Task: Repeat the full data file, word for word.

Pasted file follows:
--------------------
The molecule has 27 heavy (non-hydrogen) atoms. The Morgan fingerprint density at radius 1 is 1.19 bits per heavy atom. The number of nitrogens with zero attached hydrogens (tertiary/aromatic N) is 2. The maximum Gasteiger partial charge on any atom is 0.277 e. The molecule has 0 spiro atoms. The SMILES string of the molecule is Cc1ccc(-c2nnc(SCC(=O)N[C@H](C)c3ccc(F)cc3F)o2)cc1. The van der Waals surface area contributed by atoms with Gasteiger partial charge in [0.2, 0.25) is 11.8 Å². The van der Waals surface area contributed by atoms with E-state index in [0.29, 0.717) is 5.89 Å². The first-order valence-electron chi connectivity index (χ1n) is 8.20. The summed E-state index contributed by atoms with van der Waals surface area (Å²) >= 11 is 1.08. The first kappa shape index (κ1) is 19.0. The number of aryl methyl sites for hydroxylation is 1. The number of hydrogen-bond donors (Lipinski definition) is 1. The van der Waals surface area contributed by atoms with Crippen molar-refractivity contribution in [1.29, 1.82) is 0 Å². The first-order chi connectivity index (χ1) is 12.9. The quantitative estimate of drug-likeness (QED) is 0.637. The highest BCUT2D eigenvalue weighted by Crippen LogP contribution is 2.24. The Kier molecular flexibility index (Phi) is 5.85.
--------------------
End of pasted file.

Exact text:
The molecule has 27 heavy (non-hydrogen) atoms. The Morgan fingerprint density at radius 1 is 1.19 bits per heavy atom. The number of nitrogens with zero attached hydrogens (tertiary/aromatic N) is 2. The maximum Gasteiger partial charge on any atom is 0.277 e. The molecule has 0 spiro atoms. The SMILES string of the molecule is Cc1ccc(-c2nnc(SCC(=O)N[C@H](C)c3ccc(F)cc3F)o2)cc1. The van der Waals surface area contributed by atoms with Gasteiger partial charge in [0.2, 0.25) is 11.8 Å². The van der Waals surface area contributed by atoms with E-state index in [0.29, 0.717) is 5.89 Å². The first-order valence-electron chi connectivity index (χ1n) is 8.20. The summed E-state index contributed by atoms with van der Waals surface area (Å²) >= 11 is 1.08. The first kappa shape index (κ1) is 19.0. The number of aryl methyl sites for hydroxylation is 1. The number of hydrogen-bond donors (Lipinski definition) is 1. The van der Waals surface area contributed by atoms with Crippen molar-refractivity contribution in [1.29, 1.82) is 0 Å². The first-order chi connectivity index (χ1) is 12.9. The quantitative estimate of drug-likeness (QED) is 0.637. The highest BCUT2D eigenvalue weighted by Crippen LogP contribution is 2.24. The Kier molecular flexibility index (Phi) is 5.85.